The dollar rose Thursday above 120 yen for the first time in more than seven years, boosted by US economic optimism while Japanese stimulus weighed heavily on the yen.
At about 1420 GMT, the US currency climbed to 120.17 yen, its highest level since July 26, 2007, before easing back to stand at 119.90 yen.
"It’s unsurprising ... that the dollar has breached the 120 mark against the yen today," Spreadex trader Connor Campbell told AFP.
"Bar a few wobbles, like an oil-inspired dip last week, the dollar has been incredibly strong since the dual boost of the Bank of Japan (BoJ) beginning QE (quantitative easing) just as the US Federal Reserve announced it was ending its similar programme."
He added: "Combine this with the uncertainty for any currency approaching an election, and a perfect storm was created, a storm that the dollar took full advantage of."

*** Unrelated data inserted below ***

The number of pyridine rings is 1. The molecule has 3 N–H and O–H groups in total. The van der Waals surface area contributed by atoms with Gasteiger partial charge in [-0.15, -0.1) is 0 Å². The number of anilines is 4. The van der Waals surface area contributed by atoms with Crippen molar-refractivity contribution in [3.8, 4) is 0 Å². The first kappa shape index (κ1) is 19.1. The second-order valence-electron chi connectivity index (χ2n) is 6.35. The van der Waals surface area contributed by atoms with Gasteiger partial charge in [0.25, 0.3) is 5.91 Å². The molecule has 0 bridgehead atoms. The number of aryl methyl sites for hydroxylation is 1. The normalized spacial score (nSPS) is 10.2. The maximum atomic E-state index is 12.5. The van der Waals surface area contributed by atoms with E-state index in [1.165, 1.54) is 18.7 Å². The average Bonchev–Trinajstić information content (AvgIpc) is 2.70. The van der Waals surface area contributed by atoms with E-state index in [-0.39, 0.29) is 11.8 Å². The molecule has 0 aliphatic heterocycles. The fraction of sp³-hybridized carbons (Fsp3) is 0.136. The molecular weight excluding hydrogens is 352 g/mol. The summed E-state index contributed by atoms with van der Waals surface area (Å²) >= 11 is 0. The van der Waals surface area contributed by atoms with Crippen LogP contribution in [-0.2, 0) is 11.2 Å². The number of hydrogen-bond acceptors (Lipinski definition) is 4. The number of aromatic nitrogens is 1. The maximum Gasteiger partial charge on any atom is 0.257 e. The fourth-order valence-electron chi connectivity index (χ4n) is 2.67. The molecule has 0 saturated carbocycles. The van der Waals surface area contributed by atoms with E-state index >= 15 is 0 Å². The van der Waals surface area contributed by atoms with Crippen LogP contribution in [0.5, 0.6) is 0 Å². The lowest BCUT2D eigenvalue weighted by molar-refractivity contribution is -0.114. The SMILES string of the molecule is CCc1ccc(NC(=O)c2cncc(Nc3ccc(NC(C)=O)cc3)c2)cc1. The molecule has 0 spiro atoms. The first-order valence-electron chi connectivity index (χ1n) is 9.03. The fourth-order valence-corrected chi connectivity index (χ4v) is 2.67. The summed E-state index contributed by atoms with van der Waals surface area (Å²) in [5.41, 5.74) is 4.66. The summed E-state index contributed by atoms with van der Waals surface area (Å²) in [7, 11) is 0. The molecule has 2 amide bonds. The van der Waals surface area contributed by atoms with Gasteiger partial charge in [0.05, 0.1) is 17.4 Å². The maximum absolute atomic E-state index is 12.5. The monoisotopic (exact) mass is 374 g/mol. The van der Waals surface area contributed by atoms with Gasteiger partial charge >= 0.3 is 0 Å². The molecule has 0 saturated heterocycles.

At the same time, the dollar has also benefited from growing confidence in the strength of the US economic recovery.
Forex.com analyst Fawad Razaqzada predicted the greenback could surge even higher, given the policy divergence between the US and Japanese central banks.
"The dollar/yen could go further higher once profit-taking around the key 120 level fades," he told AFP.
"With the BoJ continuing to loosen policy and the Fed tightening, I would not be surprised if it were to reach the 2007 peak of around 124 before the year-end."
The BoJ surprised global financial markets on October 31 by announcing it would inflate its asset-buying plan by up to 80 trillion yen ($676 billion) annually.
The decision, which came days after the Federal Reserve wound down its own stimulus, subsequently sent the yen plunging to a series of multi-year lows against both the dollar and euro.
"The question is not what is pushing the dollar towards and beyond the 120 yen barrier -- but why it hasn’t gone through this level sooner," added analyst Rebecca O'Keeffe at online brokerage Interactive Investor.
"The end of QE in the US, combined with the vast quantity of money that the Bank of Japan continues to pump into the market, has made the yen a one-way bet and there appears little to prevent it from weakening further."